The role of RNA in DNA damage response
The RNAse III-type endonuclease Dicer is a key component of the human RNA interference (RNAi) pathway and is well known for its role in microRNA production. The cytoplasmic function of Dicer is well documented, but its nuclear role remains unclear. We showed that human Dicer is present in the nuclei, processing endogenous double-stranded RNA (dsRNA) derived from the sites of overlapping transcription. In the absence of Dicer, endo-dsRNA escapes to cytoplasm, where it activates interferon response and leads to cell death (NSMB, 2014). Recent findings suggest that non-canonical Dicer generates small non-coding RNA to mediate the DNA damage response (DDR). We show that human Dicer is phosphorylated in the platform-PAZ-connector helix cassette (Ser1016) upon DNA damage. This modification triggers nuclear localisation of phosphorylated Dicer (p-Dicer) and its recruitment to double-strand breaks (DSBs) in a transcription and dsRNA dependent manner. Dicer depletion causes persistence of DNA damage and delayed DDR. We place nuclear Dicer in the context of DDR by demonstrating a DNA damage-inducible phospho-switch that promotes localised dsRNA processing (submitted).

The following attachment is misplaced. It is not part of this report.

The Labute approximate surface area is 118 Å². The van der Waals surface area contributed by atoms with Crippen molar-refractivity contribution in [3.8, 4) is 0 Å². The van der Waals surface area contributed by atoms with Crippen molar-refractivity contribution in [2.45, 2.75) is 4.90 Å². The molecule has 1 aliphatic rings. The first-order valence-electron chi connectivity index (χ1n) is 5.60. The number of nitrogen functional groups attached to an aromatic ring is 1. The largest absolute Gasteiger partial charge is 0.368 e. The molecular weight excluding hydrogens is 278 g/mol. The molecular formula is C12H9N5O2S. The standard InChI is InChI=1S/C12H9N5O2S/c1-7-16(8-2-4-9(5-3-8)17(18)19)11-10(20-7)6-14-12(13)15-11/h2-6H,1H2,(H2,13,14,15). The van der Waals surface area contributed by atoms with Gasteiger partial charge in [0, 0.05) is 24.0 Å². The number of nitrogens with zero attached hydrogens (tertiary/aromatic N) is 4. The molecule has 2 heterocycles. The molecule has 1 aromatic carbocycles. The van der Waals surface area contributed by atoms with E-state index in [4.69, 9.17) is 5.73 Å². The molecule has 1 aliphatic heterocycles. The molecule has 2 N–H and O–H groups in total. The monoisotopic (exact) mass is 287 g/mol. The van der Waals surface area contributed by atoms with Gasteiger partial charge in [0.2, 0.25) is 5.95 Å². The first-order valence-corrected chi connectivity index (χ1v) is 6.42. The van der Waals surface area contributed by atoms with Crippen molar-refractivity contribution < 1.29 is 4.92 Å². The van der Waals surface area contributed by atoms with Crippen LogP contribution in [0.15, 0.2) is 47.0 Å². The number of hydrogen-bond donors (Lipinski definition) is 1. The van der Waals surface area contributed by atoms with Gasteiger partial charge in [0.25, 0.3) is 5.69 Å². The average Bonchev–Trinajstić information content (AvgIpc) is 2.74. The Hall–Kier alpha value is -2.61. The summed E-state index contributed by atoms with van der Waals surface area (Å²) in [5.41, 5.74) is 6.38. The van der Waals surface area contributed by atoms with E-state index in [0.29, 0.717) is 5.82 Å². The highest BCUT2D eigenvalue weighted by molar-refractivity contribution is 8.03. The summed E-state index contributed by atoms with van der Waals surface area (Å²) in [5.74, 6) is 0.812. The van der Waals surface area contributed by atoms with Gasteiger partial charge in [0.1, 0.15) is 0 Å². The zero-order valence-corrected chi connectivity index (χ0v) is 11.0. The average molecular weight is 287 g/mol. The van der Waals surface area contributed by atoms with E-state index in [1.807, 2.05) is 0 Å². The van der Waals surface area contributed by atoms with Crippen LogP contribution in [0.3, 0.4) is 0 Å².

Cohesin is essential not only for well-known sister chromatid cohesion, but also for the regulation of gene expression and DNA repair. We showed that sites of cohesion on chromosomal arms overlap with highly expressed genes and induction of transcription results in de novo cohesion establishment in S. pombe. We extend our data to human cells, suggesting that transcription requirement for cohesion establishment might be a general mechanism (NAR, 2016).
We are investigating the interplay between RNAi, transcription and Cohesin recruitment to the sites of DNA damage. All these factors possess primary function including gene silencing, gene expression and chromosome segregation, but they might also play a role in DDR exhibiting their non-canonical functions in orchestrating efficient DNA repair.